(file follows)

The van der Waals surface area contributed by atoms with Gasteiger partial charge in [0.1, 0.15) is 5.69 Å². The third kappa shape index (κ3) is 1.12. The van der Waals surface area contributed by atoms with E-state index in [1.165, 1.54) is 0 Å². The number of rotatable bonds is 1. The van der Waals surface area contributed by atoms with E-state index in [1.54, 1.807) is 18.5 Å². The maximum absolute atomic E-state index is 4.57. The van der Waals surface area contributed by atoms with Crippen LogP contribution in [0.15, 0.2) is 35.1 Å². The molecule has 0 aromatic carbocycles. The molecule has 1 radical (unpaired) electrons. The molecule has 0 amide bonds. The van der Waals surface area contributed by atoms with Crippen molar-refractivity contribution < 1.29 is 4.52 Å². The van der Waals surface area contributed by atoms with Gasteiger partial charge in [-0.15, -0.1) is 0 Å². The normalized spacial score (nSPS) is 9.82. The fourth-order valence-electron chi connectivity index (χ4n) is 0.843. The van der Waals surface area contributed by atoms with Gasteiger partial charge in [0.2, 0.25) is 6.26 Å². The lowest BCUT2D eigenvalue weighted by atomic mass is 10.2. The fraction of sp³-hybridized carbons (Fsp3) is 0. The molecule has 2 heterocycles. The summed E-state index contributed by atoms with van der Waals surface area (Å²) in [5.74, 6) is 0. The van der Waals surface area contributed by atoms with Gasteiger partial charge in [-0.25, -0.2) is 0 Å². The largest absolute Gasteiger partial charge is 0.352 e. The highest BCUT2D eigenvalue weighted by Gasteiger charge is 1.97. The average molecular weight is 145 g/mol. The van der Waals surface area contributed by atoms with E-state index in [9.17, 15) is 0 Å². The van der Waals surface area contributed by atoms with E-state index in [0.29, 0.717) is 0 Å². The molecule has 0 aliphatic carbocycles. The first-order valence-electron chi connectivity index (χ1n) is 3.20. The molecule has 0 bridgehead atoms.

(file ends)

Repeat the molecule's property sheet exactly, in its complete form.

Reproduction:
The van der Waals surface area contributed by atoms with Gasteiger partial charge in [0.1, 0.15) is 5.69 Å². The third kappa shape index (κ3) is 1.12. The van der Waals surface area contributed by atoms with E-state index in [1.165, 1.54) is 0 Å². The number of rotatable bonds is 1. The van der Waals surface area contributed by atoms with E-state index in [1.54, 1.807) is 18.5 Å². The maximum absolute atomic E-state index is 4.57. The van der Waals surface area contributed by atoms with Crippen LogP contribution in [0.15, 0.2) is 35.1 Å². The molecule has 0 aromatic carbocycles. The molecule has 1 radical (unpaired) electrons. The molecule has 0 amide bonds. The van der Waals surface area contributed by atoms with Crippen molar-refractivity contribution < 1.29 is 4.52 Å². The van der Waals surface area contributed by atoms with Gasteiger partial charge in [-0.15, -0.1) is 0 Å². The normalized spacial score (nSPS) is 9.82. The fourth-order valence-electron chi connectivity index (χ4n) is 0.843. The van der Waals surface area contributed by atoms with Gasteiger partial charge in [0.2, 0.25) is 6.26 Å². The lowest BCUT2D eigenvalue weighted by atomic mass is 10.2. The fraction of sp³-hybridized carbons (Fsp3) is 0. The molecule has 2 heterocycles. The summed E-state index contributed by atoms with van der Waals surface area (Å²) in [5.74, 6) is 0. The van der Waals surface area contributed by atoms with Gasteiger partial charge in [-0.25, -0.2) is 0 Å². The largest absolute Gasteiger partial charge is 0.352 e. The highest BCUT2D eigenvalue weighted by Gasteiger charge is 1.97. The average molecular weight is 145 g/mol. The van der Waals surface area contributed by atoms with E-state index in [9.17, 15) is 0 Å². The van der Waals surface area contributed by atoms with E-state index in [0.29, 0.717) is 0 Å². The molecule has 0 aliphatic carbocycles. The first-order valence-electron chi connectivity index (χ1n) is 3.20. The molecule has 0 bridgehead atoms.